Remarks at the National Governor’s Association, Washington DC

24 Feb 2018
Prime Minister
International and Trade


As I said to Joe on the way up ‘thanks mate’. It's great to be here.

What an incredible celebration. One hundred years of mateship. This is a partnership, an alliance that is built on shared values. Values which are all too rare in the world today. But values which Australians and Americans understand more keenly than most. Freedom, democracy, the rule of law, the opportunity to have a go. The determination, the enterprise to have a go and then if it doesn't work out, dust yourself off and have another go.

That is the enterprise that drives the spirit of our two great nations and it's why, together with the Governors of the American states and the Premiers and Chief Ministers of Australian states and territories. I have to say governors, there are two premiers that are not here, and it is because in the great race of life you always back self-interest because you know it's trying, and they are running in elections.

So there's nothing more important than surviving as politicians know. But the commitment is there. It runs so deep.

I want to talk a little bit about the subjects I discussed with the President in a moment. But you know we are both great federations and there are often frustrations in federations. Sometimes there are issues about whether the federal government should be doing more or less where the state should be doing more or less.

We have annual, well actually we have several of them every year as the Premiers here, Daniel Andrews is there I can see, the Premier of Victoria, meetings between the Premiers and the Chief Ministers and the Prime Minister and they're called COAG meetings or Council of Australian Government meetings.

And you know, Governor Sandoval, we have so much fun at these meetings, they are such a blast! We thought we should go on the road together! So that's why we're here.

That's why we're here. We wanted you, we wanted you to share the love. We wanted you to have all of the fun of those COAG meetings, all of the reinforcing commitment to solidarity that you see in a federation.

But again I have to quote one of my own cabinet colleagues who has had experience in both state and federal government and he says, he said to me when someone was complaining about the Constitution or the Federation or vertical fiscal imbalance or various other issues that we grapple with, he said very wisely, "Complaining about Australia's Federation is like complaining about Switzerland's mountains," And I guess the same is true here.

But you know we modelled our constitution on yours. It is a combination of the British parliamentary tradition and the American federal tradition and, although compared to the United States, we are a relatively young democracy. We are in fact and this is why those values we share are so precious, we are in fact one of the world's oldest with our Federation having begun as the Commonwealth of Australia 1901.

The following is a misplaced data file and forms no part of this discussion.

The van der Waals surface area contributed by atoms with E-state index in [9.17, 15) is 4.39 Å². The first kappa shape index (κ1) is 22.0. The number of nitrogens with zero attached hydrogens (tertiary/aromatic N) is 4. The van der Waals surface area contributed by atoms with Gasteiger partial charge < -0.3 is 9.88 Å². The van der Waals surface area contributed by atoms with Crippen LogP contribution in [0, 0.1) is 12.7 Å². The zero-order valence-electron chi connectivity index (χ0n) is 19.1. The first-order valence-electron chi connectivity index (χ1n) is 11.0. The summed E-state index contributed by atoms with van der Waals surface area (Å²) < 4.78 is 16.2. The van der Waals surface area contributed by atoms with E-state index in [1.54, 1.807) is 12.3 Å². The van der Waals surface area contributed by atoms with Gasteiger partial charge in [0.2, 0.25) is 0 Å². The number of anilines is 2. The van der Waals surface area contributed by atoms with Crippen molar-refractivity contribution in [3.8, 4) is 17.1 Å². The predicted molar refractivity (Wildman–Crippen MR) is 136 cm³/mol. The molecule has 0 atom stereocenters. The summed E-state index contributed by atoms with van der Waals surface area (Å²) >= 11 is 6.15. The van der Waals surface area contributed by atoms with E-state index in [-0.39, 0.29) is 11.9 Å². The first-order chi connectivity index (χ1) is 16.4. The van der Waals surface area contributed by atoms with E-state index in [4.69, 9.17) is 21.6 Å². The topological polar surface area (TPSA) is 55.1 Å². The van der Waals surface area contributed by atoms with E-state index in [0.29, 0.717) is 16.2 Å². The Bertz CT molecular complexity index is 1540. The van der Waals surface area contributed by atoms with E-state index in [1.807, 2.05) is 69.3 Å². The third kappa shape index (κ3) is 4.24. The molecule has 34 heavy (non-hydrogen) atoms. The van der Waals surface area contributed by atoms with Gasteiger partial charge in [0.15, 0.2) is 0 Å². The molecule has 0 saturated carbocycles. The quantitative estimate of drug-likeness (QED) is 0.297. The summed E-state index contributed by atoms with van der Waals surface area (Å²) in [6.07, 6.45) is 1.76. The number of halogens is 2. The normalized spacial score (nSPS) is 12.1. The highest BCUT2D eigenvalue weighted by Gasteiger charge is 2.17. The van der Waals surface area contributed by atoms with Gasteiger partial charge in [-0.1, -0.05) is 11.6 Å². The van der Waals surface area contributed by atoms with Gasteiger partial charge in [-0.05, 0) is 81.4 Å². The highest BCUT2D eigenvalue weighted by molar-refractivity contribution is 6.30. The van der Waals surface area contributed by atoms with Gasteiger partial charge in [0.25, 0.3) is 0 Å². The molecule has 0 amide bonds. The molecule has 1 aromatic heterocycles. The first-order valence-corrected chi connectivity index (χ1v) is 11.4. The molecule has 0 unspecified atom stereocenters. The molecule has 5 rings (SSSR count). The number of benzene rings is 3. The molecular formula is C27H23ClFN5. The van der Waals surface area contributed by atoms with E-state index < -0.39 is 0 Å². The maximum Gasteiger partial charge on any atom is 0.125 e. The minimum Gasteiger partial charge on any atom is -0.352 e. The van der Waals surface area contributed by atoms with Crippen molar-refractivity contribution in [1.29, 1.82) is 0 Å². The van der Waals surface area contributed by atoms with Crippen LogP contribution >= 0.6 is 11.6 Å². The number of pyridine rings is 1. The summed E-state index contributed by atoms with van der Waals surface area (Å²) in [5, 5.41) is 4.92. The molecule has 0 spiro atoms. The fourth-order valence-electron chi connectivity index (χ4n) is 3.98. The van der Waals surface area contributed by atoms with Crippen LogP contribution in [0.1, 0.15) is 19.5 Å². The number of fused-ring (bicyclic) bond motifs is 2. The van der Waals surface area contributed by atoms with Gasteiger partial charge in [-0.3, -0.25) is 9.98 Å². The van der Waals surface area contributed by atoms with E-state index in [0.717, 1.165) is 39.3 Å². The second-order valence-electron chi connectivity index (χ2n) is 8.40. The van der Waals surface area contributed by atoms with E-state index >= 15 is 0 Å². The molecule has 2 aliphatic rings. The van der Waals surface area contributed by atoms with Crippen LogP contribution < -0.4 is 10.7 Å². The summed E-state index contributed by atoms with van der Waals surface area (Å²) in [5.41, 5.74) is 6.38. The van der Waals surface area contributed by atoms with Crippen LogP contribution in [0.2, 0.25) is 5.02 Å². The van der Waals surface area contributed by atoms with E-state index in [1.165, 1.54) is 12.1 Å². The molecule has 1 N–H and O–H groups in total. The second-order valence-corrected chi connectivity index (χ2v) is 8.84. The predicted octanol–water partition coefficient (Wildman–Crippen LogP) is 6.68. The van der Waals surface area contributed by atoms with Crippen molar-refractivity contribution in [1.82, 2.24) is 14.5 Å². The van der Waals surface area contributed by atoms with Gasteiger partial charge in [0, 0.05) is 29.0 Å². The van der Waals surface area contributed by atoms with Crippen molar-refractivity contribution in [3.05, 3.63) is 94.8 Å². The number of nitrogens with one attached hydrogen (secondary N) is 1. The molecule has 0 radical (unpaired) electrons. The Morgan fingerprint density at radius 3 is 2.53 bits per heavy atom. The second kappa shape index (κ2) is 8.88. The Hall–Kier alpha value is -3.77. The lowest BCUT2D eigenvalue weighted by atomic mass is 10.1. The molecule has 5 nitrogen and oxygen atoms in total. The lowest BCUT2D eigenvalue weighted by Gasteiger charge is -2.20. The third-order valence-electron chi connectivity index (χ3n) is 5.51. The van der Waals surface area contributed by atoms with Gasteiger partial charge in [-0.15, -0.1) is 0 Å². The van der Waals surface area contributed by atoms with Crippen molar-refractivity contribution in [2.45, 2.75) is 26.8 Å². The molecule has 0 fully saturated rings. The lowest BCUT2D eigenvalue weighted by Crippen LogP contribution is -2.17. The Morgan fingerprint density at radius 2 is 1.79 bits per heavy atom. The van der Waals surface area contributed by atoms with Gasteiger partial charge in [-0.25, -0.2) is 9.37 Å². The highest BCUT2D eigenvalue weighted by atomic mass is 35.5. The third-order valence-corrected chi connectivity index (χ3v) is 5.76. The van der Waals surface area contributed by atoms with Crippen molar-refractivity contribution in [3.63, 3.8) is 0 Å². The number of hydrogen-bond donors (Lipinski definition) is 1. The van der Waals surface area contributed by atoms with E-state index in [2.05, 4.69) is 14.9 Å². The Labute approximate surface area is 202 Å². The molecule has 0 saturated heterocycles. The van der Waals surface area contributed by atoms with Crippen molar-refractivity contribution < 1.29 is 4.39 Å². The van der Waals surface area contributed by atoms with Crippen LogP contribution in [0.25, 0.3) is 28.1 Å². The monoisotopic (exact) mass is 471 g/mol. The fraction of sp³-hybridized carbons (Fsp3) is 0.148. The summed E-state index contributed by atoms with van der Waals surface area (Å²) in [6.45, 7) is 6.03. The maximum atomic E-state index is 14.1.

So I want to thank you Governor Sandoval and Governor Bullock for being here today. I want to thank Joe and the embassy, I want to thank the Business Council of Australia for assembling this extraordinary gathering.

Thank you so much for inviting us to join your National Governors Association for your winter session reception. Steven Ciobo, our Trade Minister, has been welcomed, acknowledged by Joe and I just want to say that Steven and I have been labouring in a cause that was I would say less than popular. I wouldn't say popular but seen as a rather bleak endeavour a year ago and that was to keep the Transpacific Partnership alive.

But next month the TPP-11 will be signed in Chile. And that is a great outcome for Australia and for those countries. And you know it's a great outcome for the United States because at some point in the future if the US decides, it is going to be there it'll be functioning and it will be something that the US can return to if it so wishes.

And that is a very, very, if you like it's a very important option. And had it not been for the leadership that we were able to share with Shinzo Abe, the Prime Minister of Japan whose dedication to this was unrivalled that option would not exist. Very important.

We are a trading nation. We are committed to free trade. We are not protectionist. We believe that more trade, more exports means more investment and more jobs. That is our absolute commitment and we know it because we're proving it.

Do you know last year, in Australia, we saw the creation of 403,000 jobs. That would be like five million being created in the United States. That is a lot of job – 60 per cent of them were taken up by women. The female participation rate is at the highest in our history. We have had 16 months of continuous monthly job growth.